I hope you all enjoy and if you beat me too it… let me know how it turns out!
2 lbs chicken tenders or 4 large chicken breasts
2 sleeves Ritz crackers
1/4 teaspoons salt
1/8 teaspoon pepper
1/2 cup whole milk
3 cups cheddar cheese, grated
1 teaspoon dried parsley
1 10 ounce can cream of chicken soup
2 tablespoon sour cream
2 tablespoon butter Crush crackers
If using chicken breasts and not tenders, cut each chicken breast into 3 large pieces. Pour the milk, cheese and cracker crumbs into 3 separate small pans. Toss the salt and pepper into the cracker crumbs and stir the mixture around to combine. Dip each piece of chicken into the milk and then the cheese. Press the cheese into the chicken with your fingers. Then press the cheesy coated chicken into the cracker crumbs and press it in.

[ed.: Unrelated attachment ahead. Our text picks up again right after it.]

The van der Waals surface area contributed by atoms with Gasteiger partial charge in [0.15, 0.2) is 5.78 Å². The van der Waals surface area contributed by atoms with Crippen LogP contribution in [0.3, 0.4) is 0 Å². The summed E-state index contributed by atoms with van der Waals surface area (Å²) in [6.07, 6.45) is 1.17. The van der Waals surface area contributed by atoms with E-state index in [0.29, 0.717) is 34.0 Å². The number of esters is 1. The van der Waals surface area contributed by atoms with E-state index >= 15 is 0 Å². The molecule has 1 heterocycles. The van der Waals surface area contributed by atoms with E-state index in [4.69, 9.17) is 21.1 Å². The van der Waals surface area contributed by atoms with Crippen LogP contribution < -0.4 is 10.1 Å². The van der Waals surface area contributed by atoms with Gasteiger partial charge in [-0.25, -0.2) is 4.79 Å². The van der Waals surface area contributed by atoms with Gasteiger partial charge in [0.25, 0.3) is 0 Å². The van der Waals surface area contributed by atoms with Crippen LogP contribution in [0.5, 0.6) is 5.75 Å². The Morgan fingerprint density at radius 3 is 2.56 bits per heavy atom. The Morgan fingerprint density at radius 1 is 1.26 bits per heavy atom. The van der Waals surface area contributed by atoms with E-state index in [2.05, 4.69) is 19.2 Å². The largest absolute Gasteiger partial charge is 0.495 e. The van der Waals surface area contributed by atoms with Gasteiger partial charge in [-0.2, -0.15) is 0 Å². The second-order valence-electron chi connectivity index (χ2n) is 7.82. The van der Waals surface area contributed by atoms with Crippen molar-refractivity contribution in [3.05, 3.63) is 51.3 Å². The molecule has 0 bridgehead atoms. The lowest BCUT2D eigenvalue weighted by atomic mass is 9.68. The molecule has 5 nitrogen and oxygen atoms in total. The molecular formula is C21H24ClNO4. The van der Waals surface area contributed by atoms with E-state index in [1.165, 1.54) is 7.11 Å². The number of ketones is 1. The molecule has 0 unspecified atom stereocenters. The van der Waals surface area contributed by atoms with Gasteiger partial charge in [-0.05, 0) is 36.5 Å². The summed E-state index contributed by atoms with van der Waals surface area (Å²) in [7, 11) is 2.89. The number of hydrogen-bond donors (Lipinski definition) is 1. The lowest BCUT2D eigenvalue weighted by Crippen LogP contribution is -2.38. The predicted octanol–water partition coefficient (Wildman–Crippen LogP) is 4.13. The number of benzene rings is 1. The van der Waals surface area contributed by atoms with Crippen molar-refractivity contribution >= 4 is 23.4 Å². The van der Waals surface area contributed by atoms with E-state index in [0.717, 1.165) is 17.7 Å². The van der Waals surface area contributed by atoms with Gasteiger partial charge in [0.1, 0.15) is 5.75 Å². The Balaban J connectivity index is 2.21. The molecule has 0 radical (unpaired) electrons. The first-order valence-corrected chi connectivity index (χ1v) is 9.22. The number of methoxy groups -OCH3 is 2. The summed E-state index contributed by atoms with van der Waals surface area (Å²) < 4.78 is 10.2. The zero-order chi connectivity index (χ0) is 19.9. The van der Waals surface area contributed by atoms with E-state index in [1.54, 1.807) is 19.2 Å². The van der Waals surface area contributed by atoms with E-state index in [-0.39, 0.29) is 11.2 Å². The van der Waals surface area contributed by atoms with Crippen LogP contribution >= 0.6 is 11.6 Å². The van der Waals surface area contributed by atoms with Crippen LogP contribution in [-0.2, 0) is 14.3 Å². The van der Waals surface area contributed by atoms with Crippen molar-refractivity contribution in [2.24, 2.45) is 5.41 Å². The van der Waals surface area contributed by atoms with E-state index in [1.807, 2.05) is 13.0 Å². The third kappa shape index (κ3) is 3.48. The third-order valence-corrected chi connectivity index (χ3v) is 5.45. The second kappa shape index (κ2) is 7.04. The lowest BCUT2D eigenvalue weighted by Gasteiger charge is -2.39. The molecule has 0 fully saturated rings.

Spray a 9×13 pan with cooking spray and lay the chicken inside the pan. Sprinkle the dried parsley over the chicken.
Cover the pan with tin foil and bake at 400 degrees for 35 minutes.
Remove the tin foil, bake for an additional 10-15 minutes, or until the edges of the chicken are golden brown and crispy.
In a medium sized sauce pan combine the cream of chicken soup, sour cream and butter with a whisk. Stir it over medium high heat until the sauce is nice and hot. Serve over the chicken.